Meet the Botany Society Executive Committee 2021

Iris Hickman (President)
Bachelor of Biological Science (Ecology Major) 3rd Year

Initially, I started my degree thinking I would go into Zoology, but after joining the Botany Society and completing the BOT2PDE subject I experienced the wonderful world of plants and have not looked back. For me, one of the highlights of attending La Trobe University has been the Botany Society and the people involved. This botanical community has members from all walks of life who have helped develop my understanding of ecology and botany, as well as my future career path. I aim to try to provide this same support and opportunities to Botany Society members through our events, field trips and workshops. I am currently finishing my undergraduate degree and working as an Ecologist, but I aim to continue my studies. 


Rebecca Rees (Vice President)
Bachelor of Science (Botany & Environmental Geoscience Major) 3rd Year

I have always had a fascination for plants in the garden but decided I wanted to study Botany so I could dig a little deeper and learn more about the scientific side of our floral friends and how they live. I also enjoy learning about soil science and its relation to plant health. I joined the Botany & Plant Ecology Society in my second year and have loved every moment of it. I have made friends, connected with industry experts, and gained valuable volunteer experience. Through the Bot Soc, I have been given great opportunities such as practising key field skills such as plant identification, touring the Royal Botanic Gardens Herbarium and attending the Victorian Biodiversity Conference. This society has really fuelled my passion for Botany and made my time at university very enjoyable.

Ualani Miller (Secretary)
Bachelor of Science (Botany Major) 3rd Year

Initially, I chose a botany major because it sounded way cooler than the other major options. Honestly, I don’t really know where I will end up, but I know it will be involving plants and I’m very happy with that outcome. On that note, the one thing I love about the Botany Society is that there are opportunities to try all sorts of plant-related things, from field trips to herbarium work, this has given me an opportunity to narrow down my interests. I even got a casual conservation job through Botany Society connections, where I spend a lot of time killing plants (the invasive weed species), turns out I like that too… I help to organise events to connect people to plants and to other plant people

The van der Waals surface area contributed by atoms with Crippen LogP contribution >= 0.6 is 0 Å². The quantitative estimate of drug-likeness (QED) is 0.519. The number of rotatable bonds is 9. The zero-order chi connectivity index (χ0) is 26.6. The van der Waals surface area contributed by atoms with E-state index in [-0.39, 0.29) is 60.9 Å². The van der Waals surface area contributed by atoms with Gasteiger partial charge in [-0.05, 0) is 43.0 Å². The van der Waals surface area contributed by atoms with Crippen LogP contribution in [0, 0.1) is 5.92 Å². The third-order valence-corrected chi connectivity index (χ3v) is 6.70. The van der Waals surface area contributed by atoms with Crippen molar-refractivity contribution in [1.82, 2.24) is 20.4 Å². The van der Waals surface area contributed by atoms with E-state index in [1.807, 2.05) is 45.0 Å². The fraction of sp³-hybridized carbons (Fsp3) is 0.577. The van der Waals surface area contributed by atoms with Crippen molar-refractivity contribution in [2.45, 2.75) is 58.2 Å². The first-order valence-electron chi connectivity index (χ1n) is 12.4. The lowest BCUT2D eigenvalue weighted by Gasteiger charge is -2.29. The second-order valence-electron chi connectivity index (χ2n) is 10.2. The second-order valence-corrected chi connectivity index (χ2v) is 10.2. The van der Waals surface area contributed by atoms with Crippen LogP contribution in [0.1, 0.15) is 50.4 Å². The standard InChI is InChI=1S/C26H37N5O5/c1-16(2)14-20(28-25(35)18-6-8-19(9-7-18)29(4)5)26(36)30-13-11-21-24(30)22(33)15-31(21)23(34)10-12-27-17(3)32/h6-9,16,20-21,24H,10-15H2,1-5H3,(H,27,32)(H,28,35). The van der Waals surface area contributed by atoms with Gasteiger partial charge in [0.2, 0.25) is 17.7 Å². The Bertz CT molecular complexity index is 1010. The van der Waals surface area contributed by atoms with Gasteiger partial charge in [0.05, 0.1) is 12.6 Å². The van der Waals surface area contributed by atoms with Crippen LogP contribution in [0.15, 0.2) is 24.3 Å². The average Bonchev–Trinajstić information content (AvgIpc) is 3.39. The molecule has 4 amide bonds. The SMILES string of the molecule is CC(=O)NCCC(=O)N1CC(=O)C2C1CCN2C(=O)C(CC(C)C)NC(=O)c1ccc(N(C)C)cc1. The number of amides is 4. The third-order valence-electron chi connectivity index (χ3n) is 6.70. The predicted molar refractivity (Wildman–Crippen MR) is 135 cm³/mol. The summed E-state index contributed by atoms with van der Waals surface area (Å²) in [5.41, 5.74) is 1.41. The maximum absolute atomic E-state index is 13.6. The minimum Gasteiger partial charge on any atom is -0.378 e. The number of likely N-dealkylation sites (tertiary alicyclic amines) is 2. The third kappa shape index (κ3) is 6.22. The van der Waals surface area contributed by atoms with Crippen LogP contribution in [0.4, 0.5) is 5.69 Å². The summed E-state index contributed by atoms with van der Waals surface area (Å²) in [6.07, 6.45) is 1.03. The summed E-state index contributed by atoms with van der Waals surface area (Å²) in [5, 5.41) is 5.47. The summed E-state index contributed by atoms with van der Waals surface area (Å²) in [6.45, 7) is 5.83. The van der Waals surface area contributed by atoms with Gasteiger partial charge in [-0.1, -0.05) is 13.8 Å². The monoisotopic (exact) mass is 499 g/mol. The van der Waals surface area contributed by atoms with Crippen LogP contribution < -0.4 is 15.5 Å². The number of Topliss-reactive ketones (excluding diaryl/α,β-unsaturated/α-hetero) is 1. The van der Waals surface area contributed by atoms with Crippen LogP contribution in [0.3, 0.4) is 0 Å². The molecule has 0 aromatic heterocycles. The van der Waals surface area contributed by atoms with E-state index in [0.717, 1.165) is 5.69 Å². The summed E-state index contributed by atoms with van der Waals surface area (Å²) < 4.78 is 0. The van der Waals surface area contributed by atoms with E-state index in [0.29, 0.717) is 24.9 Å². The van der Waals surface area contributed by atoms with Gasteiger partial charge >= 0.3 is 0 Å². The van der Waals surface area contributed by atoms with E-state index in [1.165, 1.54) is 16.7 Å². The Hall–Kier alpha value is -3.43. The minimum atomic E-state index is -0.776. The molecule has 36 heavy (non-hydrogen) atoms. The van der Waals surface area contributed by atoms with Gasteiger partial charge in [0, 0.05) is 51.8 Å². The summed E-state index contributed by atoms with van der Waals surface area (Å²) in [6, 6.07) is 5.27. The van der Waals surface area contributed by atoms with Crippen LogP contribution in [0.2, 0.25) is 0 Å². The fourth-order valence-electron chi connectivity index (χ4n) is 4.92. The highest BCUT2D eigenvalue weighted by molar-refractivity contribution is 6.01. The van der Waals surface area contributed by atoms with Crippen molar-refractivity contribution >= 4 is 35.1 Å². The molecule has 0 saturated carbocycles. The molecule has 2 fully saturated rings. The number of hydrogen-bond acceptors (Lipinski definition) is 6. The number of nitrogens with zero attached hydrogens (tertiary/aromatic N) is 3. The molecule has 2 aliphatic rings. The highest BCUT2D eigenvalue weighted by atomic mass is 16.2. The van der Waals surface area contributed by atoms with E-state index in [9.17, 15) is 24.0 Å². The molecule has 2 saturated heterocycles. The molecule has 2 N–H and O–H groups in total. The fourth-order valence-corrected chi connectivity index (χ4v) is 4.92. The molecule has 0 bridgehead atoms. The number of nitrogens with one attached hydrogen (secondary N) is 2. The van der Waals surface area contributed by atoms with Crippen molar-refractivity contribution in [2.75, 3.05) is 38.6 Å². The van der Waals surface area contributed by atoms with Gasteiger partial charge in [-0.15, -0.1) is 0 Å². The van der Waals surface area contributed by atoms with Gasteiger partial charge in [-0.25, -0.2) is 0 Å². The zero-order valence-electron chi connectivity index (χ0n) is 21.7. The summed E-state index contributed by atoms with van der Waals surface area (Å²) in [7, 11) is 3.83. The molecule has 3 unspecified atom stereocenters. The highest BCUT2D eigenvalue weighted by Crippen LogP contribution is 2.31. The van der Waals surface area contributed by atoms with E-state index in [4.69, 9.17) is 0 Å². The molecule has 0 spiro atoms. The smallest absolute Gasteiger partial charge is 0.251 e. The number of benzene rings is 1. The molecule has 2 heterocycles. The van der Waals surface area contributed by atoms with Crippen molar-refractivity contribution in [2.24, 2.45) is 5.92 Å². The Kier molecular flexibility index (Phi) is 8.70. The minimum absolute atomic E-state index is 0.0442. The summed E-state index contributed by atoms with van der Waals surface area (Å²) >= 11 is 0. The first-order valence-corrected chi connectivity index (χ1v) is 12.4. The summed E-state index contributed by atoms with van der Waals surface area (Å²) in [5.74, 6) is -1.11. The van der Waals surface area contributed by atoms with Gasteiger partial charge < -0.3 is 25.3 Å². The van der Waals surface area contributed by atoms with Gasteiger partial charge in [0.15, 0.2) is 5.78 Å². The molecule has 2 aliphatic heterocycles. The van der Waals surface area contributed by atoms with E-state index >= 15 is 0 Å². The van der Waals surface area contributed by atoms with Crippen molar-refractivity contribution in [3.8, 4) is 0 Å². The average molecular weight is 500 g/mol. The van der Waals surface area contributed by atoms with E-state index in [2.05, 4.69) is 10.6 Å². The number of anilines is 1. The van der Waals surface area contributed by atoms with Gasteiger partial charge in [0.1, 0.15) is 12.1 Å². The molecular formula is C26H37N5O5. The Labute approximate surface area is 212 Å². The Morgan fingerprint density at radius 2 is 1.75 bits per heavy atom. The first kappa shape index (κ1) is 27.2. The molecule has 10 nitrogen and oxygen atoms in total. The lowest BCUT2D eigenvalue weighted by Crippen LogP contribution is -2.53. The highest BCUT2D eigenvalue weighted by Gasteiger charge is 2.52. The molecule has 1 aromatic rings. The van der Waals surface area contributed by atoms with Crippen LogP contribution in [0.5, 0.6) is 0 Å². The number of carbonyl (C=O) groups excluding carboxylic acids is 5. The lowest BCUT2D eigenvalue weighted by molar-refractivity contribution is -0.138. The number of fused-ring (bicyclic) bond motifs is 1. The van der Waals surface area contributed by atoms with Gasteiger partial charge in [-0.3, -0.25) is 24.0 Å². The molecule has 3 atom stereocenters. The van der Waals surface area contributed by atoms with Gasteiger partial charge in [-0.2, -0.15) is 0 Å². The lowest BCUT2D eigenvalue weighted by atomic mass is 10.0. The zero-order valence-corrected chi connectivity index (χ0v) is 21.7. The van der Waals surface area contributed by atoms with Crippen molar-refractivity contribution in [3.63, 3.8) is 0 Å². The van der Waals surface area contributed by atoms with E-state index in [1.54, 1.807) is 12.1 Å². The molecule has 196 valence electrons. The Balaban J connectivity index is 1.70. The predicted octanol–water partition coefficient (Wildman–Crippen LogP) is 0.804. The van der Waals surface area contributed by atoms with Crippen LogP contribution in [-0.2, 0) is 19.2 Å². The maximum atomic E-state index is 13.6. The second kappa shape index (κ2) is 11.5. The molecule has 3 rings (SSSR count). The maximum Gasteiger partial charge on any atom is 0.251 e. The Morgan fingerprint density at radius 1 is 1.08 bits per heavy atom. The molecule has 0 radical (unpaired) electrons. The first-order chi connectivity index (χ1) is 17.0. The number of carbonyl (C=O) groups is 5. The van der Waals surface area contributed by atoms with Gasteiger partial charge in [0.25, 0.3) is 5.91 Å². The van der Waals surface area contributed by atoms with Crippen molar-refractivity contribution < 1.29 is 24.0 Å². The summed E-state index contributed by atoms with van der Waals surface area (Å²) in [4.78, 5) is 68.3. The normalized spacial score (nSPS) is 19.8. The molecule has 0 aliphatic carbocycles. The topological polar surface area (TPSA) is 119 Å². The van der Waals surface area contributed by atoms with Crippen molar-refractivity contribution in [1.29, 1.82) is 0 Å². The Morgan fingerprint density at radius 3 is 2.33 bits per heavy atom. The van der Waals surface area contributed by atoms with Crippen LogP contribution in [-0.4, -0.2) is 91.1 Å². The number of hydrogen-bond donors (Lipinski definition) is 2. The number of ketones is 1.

Allison Menzies (Treasurer)
Bachelor of Science (Wildlife and Conservation Biology Major) 3rd Year

Before starting my conservation biology course, I didn't understand how obsessive plant ecology people could be. But I have wholeheartedly joined their ranks and now I can usually be found in the bushland near my house, taking four hours to photograph a single native plant and its pollinators. The Botany Society has been one of the best things so far during my time at university and I've made many fantastic friendships and valuable industry connections from it. Spending time with plant-obsessed people is actually not as terrible as you'd think; in fact, it's rather wonderful. If you want to talk about plants and invert pollinators, I'm your human.


General Committee Members

Jenn Longo
Bachelor of Science (Wildlife and Conservation Biology Major) 3rd Year

I've always had a keen interest in the natural world, especially animals. I drove my mum crazy as a kid making terrariums for invertebrates with her tupperware. Over the course of my degree, my interests have shifted strongly towards botany, due in part to the incredibly knowledgeable members of the BotSoc and enthusiastic academics. Microscopy is my jam, I'm happiest when staring down the lenses of a dissecting microscope. I have a keen interest in floral morphology, especially from bud to fully open flower, and you'll often find me spamming our Facebook page with flower dissections. 

Nina Kerr
Bachelor of Biological Science (Ecology Major)

Before I joined the La Trobe Botany Society, I was a reasonably fast bushwalker. Now, I can't venture into any bushland without stopping every 50 m to crouch down and look at the plants.
I joined the society when I was in my 2nd year at La Trobe. The Society opened up so many opportunities to me as an undergrad like volunteering on flora surveys, ID workshops and field trips and many of these experiences helped me to get a job in the industry after I graduated. I now help out with organising events and field trips.